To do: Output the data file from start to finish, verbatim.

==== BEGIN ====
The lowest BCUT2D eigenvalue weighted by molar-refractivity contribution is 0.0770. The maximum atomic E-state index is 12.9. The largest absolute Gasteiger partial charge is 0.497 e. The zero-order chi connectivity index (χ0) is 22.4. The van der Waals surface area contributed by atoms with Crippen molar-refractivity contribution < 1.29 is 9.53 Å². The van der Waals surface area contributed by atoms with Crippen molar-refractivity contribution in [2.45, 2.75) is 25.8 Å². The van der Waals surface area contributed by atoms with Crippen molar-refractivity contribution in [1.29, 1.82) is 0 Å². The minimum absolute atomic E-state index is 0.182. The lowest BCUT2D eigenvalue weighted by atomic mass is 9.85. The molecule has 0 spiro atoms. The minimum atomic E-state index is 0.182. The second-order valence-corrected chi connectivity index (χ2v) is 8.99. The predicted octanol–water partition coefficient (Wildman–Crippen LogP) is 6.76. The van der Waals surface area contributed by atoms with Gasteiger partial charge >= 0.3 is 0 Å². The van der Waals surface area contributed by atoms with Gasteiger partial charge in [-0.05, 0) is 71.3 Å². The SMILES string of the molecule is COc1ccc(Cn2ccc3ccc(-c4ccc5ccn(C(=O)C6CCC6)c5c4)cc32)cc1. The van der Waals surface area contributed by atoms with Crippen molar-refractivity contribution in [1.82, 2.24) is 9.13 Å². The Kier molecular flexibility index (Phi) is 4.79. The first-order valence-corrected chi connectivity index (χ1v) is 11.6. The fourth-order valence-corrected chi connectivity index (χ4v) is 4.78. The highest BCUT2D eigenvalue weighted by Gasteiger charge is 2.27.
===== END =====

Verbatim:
The lowest BCUT2D eigenvalue weighted by molar-refractivity contribution is 0.0770. The maximum atomic E-state index is 12.9. The largest absolute Gasteiger partial charge is 0.497 e. The zero-order chi connectivity index (χ0) is 22.4. The van der Waals surface area contributed by atoms with Crippen molar-refractivity contribution < 1.29 is 9.53 Å². The van der Waals surface area contributed by atoms with Crippen molar-refractivity contribution in [2.45, 2.75) is 25.8 Å². The van der Waals surface area contributed by atoms with Crippen molar-refractivity contribution in [1.29, 1.82) is 0 Å². The minimum absolute atomic E-state index is 0.182. The lowest BCUT2D eigenvalue weighted by atomic mass is 9.85. The molecule has 0 spiro atoms. The minimum atomic E-state index is 0.182. The second-order valence-corrected chi connectivity index (χ2v) is 8.99. The predicted octanol–water partition coefficient (Wildman–Crippen LogP) is 6.76. The van der Waals surface area contributed by atoms with Gasteiger partial charge >= 0.3 is 0 Å². The van der Waals surface area contributed by atoms with Gasteiger partial charge in [-0.05, 0) is 71.3 Å². The SMILES string of the molecule is COc1ccc(Cn2ccc3ccc(-c4ccc5ccn(C(=O)C6CCC6)c5c4)cc32)cc1. The van der Waals surface area contributed by atoms with Crippen molar-refractivity contribution in [1.82, 2.24) is 9.13 Å². The Kier molecular flexibility index (Phi) is 4.79. The first-order valence-corrected chi connectivity index (χ1v) is 11.6. The fourth-order valence-corrected chi connectivity index (χ4v) is 4.78. The highest BCUT2D eigenvalue weighted by Gasteiger charge is 2.27.